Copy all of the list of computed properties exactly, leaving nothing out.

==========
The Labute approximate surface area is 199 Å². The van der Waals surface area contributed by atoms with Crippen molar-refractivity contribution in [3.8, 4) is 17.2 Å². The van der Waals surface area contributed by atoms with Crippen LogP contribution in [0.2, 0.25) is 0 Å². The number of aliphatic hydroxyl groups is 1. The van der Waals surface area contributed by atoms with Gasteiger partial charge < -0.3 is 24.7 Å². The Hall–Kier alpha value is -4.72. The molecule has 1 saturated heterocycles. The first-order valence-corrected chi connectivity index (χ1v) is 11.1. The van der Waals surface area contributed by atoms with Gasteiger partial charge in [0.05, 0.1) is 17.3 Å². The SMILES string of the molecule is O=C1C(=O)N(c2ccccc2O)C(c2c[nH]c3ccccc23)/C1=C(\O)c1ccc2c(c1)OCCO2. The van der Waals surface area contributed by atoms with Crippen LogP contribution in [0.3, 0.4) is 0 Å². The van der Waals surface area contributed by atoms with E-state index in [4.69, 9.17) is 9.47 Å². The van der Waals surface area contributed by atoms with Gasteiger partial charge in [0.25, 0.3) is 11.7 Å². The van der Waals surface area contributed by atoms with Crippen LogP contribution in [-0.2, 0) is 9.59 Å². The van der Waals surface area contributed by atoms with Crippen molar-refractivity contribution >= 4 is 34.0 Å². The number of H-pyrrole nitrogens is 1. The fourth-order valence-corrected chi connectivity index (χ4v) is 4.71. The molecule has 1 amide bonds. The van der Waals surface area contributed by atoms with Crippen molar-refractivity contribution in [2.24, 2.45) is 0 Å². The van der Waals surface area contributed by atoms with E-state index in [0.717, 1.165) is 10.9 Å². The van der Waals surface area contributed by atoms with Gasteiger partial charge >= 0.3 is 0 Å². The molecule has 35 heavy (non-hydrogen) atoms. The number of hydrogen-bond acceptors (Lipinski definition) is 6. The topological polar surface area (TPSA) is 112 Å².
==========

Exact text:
The Labute approximate surface area is 199 Å². The van der Waals surface area contributed by atoms with Crippen molar-refractivity contribution in [3.8, 4) is 17.2 Å². The van der Waals surface area contributed by atoms with Crippen LogP contribution in [0.2, 0.25) is 0 Å². The number of aliphatic hydroxyl groups is 1. The van der Waals surface area contributed by atoms with Gasteiger partial charge < -0.3 is 24.7 Å². The Hall–Kier alpha value is -4.72. The molecule has 1 saturated heterocycles. The first-order valence-corrected chi connectivity index (χ1v) is 11.1. The van der Waals surface area contributed by atoms with Gasteiger partial charge in [0.05, 0.1) is 17.3 Å². The SMILES string of the molecule is O=C1C(=O)N(c2ccccc2O)C(c2c[nH]c3ccccc23)/C1=C(\O)c1ccc2c(c1)OCCO2. The van der Waals surface area contributed by atoms with Crippen LogP contribution in [0.3, 0.4) is 0 Å². The van der Waals surface area contributed by atoms with E-state index in [4.69, 9.17) is 9.47 Å². The van der Waals surface area contributed by atoms with Gasteiger partial charge in [0.25, 0.3) is 11.7 Å². The van der Waals surface area contributed by atoms with Crippen LogP contribution in [-0.2, 0) is 9.59 Å². The van der Waals surface area contributed by atoms with Crippen molar-refractivity contribution >= 4 is 34.0 Å². The number of H-pyrrole nitrogens is 1. The fourth-order valence-corrected chi connectivity index (χ4v) is 4.71. The molecule has 1 amide bonds. The van der Waals surface area contributed by atoms with Crippen molar-refractivity contribution in [2.24, 2.45) is 0 Å². The van der Waals surface area contributed by atoms with E-state index in [0.717, 1.165) is 10.9 Å². The van der Waals surface area contributed by atoms with Gasteiger partial charge >= 0.3 is 0 Å². The molecule has 35 heavy (non-hydrogen) atoms. The number of hydrogen-bond acceptors (Lipinski definition) is 6. The topological polar surface area (TPSA) is 112 Å².